That’s even harder than it sounds. Puerto Rico would have to stabilize its existing, oil-burning generators while simultaneously building out the supergreen ultraresilient grid of the future … while also dealing with billions of dollars of debt, worries that bondholders will take money meant for hurricane relief, an inability to attract new capital, and a bankrupt Prepa. Right now Puerto Rico has no regulatory structure to understand who will own solar microgrids, how they’d connect to the existing grid or the grid of the future, and how to make sure their owners don’t price-gouge their users. “I’d like to imagine that everyone believes that we need an electricity system in Puerto Rico,” Fisher says. “But it appears from the outside that there’s a lot of political infighting about who will take charge of the process.” Engineers love a chance to fix a problem. But these challenges are borne of failure and incompetence. It’s fine to celebrate technical improvisation—people cobbling together battery-powered refrigeration for their insulin and tech companies donating solar panels and battery systems. I’ve done some of that lionizing myself. But those kind of stories also tacitly accept the lack of a formal infrastructure—and in one possible timeline they enable privatization. Indeed, privatizing Prepa is already a possibility.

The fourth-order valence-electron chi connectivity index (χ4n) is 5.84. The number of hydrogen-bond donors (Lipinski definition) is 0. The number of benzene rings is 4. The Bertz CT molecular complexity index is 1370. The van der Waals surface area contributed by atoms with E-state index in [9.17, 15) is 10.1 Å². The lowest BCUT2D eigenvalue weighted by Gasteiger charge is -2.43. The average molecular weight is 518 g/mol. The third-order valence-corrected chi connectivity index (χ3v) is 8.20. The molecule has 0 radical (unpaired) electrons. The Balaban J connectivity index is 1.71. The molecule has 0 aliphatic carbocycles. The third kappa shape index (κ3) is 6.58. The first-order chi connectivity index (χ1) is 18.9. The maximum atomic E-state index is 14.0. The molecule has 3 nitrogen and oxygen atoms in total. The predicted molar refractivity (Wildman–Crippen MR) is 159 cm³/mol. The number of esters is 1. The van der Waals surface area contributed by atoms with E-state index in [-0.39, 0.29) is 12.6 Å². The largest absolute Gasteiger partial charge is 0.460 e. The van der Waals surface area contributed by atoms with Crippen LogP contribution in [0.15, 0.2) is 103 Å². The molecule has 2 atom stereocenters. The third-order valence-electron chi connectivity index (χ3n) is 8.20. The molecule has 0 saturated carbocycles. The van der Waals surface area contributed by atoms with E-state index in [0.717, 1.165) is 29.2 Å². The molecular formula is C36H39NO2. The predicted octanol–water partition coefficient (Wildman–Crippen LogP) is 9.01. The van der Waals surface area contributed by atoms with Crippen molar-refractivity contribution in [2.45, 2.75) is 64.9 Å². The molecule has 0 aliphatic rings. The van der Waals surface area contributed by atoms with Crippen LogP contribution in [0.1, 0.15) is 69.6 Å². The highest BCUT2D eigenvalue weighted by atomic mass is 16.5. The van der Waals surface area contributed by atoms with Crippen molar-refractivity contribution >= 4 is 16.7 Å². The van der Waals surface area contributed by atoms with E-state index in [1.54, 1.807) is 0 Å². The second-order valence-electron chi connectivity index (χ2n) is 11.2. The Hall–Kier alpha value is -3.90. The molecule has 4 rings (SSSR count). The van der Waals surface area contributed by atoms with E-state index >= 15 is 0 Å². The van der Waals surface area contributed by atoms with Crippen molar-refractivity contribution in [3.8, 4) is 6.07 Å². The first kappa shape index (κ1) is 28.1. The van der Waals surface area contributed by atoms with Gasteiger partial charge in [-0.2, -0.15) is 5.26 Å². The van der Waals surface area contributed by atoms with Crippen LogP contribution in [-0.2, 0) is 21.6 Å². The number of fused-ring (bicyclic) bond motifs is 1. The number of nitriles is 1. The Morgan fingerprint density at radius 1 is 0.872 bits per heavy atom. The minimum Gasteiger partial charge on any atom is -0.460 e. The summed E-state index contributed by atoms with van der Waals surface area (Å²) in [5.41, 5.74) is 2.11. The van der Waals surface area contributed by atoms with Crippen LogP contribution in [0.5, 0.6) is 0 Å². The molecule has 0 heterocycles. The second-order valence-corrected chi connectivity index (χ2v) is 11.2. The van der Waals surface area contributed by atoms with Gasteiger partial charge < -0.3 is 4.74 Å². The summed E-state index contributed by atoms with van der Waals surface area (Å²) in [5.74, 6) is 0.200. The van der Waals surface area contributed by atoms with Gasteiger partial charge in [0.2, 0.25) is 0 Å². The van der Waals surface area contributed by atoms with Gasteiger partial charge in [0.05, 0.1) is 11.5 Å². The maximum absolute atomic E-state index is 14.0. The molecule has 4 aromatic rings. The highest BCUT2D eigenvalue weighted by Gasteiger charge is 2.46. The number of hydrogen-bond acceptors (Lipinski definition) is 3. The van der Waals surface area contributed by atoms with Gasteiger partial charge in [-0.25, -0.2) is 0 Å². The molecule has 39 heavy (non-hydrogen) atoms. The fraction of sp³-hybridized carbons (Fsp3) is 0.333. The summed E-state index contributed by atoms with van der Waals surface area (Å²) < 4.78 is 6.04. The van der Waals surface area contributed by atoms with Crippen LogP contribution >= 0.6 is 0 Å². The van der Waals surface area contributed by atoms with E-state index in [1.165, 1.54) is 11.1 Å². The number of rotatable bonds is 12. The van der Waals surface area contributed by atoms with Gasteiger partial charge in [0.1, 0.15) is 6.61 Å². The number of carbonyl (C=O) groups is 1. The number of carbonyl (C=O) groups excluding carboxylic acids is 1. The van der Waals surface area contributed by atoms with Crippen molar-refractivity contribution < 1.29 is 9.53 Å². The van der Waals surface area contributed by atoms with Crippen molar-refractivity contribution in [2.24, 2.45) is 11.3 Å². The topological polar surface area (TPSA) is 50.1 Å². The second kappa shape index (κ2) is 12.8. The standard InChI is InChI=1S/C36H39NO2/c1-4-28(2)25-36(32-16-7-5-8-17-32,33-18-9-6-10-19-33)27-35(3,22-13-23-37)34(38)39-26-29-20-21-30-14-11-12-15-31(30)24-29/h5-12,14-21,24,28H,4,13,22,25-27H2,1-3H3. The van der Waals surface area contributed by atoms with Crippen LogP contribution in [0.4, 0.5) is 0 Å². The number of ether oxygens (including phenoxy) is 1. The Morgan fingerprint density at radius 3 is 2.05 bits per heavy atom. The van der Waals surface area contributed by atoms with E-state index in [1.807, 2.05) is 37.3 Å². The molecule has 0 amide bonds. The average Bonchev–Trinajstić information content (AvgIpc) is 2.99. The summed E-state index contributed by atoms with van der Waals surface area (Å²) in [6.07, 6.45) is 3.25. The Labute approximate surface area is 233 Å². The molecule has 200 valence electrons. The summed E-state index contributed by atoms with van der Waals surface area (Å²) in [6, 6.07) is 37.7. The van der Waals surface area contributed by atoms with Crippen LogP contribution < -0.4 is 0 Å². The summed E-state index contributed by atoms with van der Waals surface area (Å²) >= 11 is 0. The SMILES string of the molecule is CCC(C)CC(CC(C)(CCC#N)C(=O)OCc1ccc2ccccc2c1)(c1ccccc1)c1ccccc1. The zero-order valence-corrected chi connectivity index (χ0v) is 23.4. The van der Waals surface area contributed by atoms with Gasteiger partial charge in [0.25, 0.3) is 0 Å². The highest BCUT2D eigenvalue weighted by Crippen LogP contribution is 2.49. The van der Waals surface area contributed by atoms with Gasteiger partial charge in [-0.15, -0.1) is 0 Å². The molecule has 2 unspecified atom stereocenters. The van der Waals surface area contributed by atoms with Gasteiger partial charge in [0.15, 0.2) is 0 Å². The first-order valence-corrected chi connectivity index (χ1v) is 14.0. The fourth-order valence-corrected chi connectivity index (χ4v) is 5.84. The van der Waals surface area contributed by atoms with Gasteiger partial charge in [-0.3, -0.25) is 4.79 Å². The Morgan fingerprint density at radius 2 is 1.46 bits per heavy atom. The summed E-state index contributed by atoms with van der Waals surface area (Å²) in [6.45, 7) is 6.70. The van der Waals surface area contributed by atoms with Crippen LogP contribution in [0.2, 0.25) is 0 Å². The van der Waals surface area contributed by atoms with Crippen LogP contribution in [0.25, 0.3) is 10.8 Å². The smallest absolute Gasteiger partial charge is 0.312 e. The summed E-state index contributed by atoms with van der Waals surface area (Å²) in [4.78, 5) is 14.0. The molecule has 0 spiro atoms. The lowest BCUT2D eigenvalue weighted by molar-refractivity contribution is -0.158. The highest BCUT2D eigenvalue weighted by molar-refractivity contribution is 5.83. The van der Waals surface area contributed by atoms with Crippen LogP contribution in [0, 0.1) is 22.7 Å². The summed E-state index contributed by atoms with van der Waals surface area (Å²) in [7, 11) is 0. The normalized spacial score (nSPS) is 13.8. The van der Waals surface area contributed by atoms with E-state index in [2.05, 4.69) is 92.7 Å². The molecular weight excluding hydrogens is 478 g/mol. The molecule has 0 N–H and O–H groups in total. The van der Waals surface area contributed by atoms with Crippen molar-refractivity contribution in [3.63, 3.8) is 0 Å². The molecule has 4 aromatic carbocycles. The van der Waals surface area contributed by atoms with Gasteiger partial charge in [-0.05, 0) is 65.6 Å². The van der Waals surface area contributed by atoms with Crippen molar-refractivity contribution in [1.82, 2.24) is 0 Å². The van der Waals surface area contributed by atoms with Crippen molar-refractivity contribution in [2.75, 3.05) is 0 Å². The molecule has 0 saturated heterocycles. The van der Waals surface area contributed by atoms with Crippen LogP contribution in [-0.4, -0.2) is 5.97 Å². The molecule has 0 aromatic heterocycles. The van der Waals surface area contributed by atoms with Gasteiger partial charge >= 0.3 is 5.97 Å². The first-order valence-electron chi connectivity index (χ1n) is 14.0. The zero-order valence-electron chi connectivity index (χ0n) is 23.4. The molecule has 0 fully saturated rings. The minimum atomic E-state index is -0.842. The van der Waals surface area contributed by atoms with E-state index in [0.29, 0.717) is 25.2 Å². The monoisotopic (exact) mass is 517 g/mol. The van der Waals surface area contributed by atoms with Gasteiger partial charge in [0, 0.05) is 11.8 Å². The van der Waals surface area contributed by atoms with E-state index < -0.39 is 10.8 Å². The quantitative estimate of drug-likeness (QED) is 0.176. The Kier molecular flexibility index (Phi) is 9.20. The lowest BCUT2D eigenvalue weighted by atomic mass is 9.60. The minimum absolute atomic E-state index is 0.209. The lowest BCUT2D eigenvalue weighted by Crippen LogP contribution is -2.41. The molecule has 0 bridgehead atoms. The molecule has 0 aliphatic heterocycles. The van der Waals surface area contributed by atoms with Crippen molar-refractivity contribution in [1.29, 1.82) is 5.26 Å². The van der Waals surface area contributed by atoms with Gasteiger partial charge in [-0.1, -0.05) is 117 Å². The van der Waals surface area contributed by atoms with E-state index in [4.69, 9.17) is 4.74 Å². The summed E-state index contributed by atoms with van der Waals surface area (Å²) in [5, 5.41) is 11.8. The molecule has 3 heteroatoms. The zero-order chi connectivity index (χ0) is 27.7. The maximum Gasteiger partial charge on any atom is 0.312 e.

The risk is that cheering on high-tech fixes (instead of embracing a big plan like the one in the New York report) will give a weak, cash-poor government cover to corporatize the grid instead of fixing it. This disaster wasn’t a surprise. It wasn’t even wholly natural. It was a disaster of policy.

Puerto Ricans shouldn’t have to be this resilient. They should have a functioning power grid. The 2018 hurricane season starts on June 1.